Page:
2021 – a year of growth and innovation for US ETFs

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2021 has been an extraordinary year for the US ETF industry with huge growth in assets, combined with a wave of innovation in products. 

Latest figures to end August from ETFGI sees ETF global assets reaching a record USD9.73 trillion, with record year to date of inflows which have beaten the previous record set in 2017. 

And the types of ETFs that those assets are flowing into have changed as well. This vibrant industry has enjoyed growth in a wide range of types of ETFs, moving out of the traditional passive home and now offering access to investment based on everything from thematic investment trends to active investment management. 

Headlines on ETFs have focused on two key areas this year: cryptocurrencies and ESG. Cryptocurrency-based products, not included in this US ETF line-up, have raised conversation and debate rather than assets as yet, but flourished elsewhere in the world, with products across Canada and Europe. The US industry awaits the approval of the first crypto ETP, having made close to 20 applications and recent comment from SEC Chairman Gensler seems to imply it will be a bitcoin futures-based product. 

Speaking at the 2021 US ETF awards event, James Seyffart, ETF Research Analyst at Bloomberg Intelligence, went further, predicting that October 2021 will see the first launch of a bitcoin futures-based ETP in the US, from ProShares, a firm that already has similar products north of the border in Canada. 

Time will tell but crypto has had a companion in its dominance of ETF chat over this exciting year. ESG has also dominated conversations, perhaps still more so in Europe, but it is continuing to drive investor demand in the US and according to the annual stewardship survey from Sage Advisory Services, there is a growing commitment from ETF issuers to perform their fiduciary duties on behalf of ETF investors.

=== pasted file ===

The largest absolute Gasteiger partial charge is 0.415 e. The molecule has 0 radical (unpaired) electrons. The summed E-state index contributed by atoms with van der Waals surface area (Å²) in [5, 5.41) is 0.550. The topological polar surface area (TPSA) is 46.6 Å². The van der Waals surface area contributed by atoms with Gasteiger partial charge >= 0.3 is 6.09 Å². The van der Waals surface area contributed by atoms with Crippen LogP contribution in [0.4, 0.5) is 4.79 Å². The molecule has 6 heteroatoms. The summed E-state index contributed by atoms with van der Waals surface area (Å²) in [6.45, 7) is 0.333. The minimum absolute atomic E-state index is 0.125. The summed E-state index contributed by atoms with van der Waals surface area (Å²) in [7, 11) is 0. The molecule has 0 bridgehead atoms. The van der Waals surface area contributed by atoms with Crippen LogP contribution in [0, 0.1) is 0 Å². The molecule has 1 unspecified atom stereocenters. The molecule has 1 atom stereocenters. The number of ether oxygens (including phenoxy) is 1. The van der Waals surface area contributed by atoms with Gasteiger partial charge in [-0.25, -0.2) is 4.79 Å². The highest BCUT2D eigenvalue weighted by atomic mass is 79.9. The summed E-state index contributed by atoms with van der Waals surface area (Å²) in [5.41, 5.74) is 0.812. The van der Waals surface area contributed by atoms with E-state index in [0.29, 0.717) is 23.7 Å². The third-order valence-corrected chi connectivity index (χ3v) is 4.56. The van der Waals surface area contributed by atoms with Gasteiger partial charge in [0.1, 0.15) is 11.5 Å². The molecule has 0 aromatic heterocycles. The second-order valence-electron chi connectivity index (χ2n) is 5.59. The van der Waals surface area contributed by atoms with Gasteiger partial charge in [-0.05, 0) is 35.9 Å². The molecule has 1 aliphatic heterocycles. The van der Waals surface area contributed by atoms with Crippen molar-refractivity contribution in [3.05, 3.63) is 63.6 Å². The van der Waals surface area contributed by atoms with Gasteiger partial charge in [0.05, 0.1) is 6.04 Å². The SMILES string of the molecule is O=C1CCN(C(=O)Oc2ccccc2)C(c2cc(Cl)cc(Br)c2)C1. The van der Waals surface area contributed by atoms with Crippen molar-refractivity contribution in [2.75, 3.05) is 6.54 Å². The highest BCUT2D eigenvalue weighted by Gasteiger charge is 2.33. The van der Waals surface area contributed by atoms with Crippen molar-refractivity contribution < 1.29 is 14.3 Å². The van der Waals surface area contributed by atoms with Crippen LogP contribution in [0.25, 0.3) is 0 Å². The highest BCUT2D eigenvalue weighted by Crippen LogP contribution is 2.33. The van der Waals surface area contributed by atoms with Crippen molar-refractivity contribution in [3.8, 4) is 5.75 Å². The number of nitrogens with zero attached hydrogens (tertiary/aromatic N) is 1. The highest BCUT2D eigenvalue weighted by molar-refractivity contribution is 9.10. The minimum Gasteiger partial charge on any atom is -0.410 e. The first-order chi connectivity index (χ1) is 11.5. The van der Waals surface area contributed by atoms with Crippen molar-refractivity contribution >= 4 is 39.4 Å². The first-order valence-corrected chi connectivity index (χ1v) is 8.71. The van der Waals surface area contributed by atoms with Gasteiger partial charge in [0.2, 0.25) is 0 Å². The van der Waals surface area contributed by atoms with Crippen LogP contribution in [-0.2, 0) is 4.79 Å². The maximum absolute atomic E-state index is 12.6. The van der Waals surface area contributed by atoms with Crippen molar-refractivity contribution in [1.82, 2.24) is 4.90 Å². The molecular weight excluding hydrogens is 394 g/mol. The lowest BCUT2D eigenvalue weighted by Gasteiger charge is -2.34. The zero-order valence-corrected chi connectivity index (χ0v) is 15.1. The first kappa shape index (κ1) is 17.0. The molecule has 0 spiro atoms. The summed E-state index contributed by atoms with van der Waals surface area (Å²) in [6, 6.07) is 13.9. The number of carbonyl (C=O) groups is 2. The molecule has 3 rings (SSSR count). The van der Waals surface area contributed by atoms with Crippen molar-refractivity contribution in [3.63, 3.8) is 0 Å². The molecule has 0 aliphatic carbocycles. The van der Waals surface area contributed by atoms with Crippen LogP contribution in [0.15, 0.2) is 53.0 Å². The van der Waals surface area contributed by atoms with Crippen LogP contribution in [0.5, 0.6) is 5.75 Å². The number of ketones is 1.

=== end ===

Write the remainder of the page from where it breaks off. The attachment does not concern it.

And this year was the year when apparently everyone wanted to be an ETF. Mutual fund conversions to ETFs in the US have swelled those ETF asset numbers by billions of dollars as a range of firms discovered the joys of the transparency and liquidity of the ETF structure. 

These new ETFs are either mirroring or replacing their mutual fund cousins, and in an interview with ETF Express, Bloomberg’s own Ben Morris commented that it was fascinating at the highest level to see this development of acceptance of the ETF structure, against two or three years ago, when, he says, there was more skepticism around ETFs. 

Recent months have seen nothing but steady growth for this exciting industry which democratises investment, bringing easy and low-cost access to investment themes, whether obscure or everyday. 

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Beverly Chandler
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